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ICM blasts WGA court move

ICM Partners has criticised the Writers Guild of America (WGA) for refiling its lawsuit against the top four US talent agencies.

David A Goodman

The WGA had filed a lawsuit against William Morris Endeavor (WME), CAA, UTA and ICM – the ‘big four’ members of the Association of Talent Agents (ATA) – in a state court but has now resubmitted it to a federal one.

The move to the US District Court is designed to widen the WGA’s litigation against the agencies to include complaints they violated antitrust racketeering laws.

But the latest development has seen talent agency ICM accuse the WGA of moving it because it knew its claims were “baseless” and would not be upheld in a state court.

“The truth is, if the WGA leadership actually believed packaging was illegal, they would have welcomed the court’s upcoming decision on the validity of their claims,” ICM said in a statement.

“But they know their claims are legally and factually wrong. Knowing this, they first sought a delay of the ruling until after their (internal) elections, and when that strategy failed, they withdrew their claims entirely.

“It is time for the WGA leadership to stop posturing and do their job – which is to negotiate a new agreement with the agencies that best serves their membership, in the face of industry consolidation that has created formidable behemoth entertainment conglomerates to negotiate with.”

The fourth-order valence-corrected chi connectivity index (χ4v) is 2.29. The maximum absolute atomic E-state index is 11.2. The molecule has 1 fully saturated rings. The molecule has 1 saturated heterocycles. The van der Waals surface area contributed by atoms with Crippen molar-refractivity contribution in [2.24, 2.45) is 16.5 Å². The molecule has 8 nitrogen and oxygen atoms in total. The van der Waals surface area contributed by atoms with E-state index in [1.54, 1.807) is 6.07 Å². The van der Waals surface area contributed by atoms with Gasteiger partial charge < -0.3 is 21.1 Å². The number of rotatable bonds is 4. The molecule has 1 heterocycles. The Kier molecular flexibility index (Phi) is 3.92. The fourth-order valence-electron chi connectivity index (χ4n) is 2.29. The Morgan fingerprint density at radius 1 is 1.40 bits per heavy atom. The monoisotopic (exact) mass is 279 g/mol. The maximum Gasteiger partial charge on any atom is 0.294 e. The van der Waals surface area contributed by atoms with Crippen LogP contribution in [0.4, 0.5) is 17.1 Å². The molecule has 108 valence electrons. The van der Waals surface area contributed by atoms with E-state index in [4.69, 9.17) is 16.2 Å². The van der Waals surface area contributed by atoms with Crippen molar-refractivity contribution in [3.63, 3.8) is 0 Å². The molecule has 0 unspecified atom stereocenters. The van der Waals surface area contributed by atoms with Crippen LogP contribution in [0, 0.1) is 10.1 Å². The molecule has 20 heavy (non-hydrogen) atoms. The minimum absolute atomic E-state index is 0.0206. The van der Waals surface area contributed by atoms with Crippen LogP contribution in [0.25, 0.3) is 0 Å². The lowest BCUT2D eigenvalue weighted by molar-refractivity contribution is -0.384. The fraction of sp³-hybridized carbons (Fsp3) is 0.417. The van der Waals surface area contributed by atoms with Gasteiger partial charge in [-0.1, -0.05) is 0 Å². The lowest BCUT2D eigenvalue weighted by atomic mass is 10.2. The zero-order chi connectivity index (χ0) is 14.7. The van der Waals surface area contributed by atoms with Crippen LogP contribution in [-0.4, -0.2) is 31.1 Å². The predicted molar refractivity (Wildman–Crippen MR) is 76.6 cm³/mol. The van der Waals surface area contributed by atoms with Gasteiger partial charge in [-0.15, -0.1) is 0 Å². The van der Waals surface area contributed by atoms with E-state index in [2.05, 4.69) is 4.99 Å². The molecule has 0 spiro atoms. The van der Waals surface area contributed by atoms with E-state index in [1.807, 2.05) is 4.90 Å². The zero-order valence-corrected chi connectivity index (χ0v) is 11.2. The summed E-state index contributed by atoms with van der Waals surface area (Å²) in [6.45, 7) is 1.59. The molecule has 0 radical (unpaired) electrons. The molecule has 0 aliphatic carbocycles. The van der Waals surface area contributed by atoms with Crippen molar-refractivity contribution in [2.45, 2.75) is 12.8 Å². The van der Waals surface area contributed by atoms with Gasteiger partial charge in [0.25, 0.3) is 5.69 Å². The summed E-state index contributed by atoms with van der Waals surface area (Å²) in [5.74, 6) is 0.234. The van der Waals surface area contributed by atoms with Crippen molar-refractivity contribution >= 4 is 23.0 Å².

Writers Guild of America West president David A Goodman defended the move: “Over the years the major agencies have repeatedly broken federal antitrust law by conspiring to fix the price of packaging fees.

“Their current campaign to preserve the packaging fee model by strong-arming smaller agencies also violates the law. We are simply asking the court to stop these agencies from illegally enriching themselves at the expense of writers.”

The WGA suit argues the agencies’ packaging fee model violates their fiduciary duty to their clients. The WGA said the model “constitutes a system of illegal kickbacks and price fixing under federal law.”

The WGA has been embroiled in tense negotiations with the ATA for more than four months.

In April, it asked many of its writers, including big names like Shonda Rhimes, David Simon and Damon Lindelof, to fire their agents who refused to sign its new code of conduct. That code bans packaging fees after one year and prohibits agency affiliations with corporate-related production entities.

WME launched its own lawsuit against the WGA in June after the latter rejected the ATA’s latest offer.


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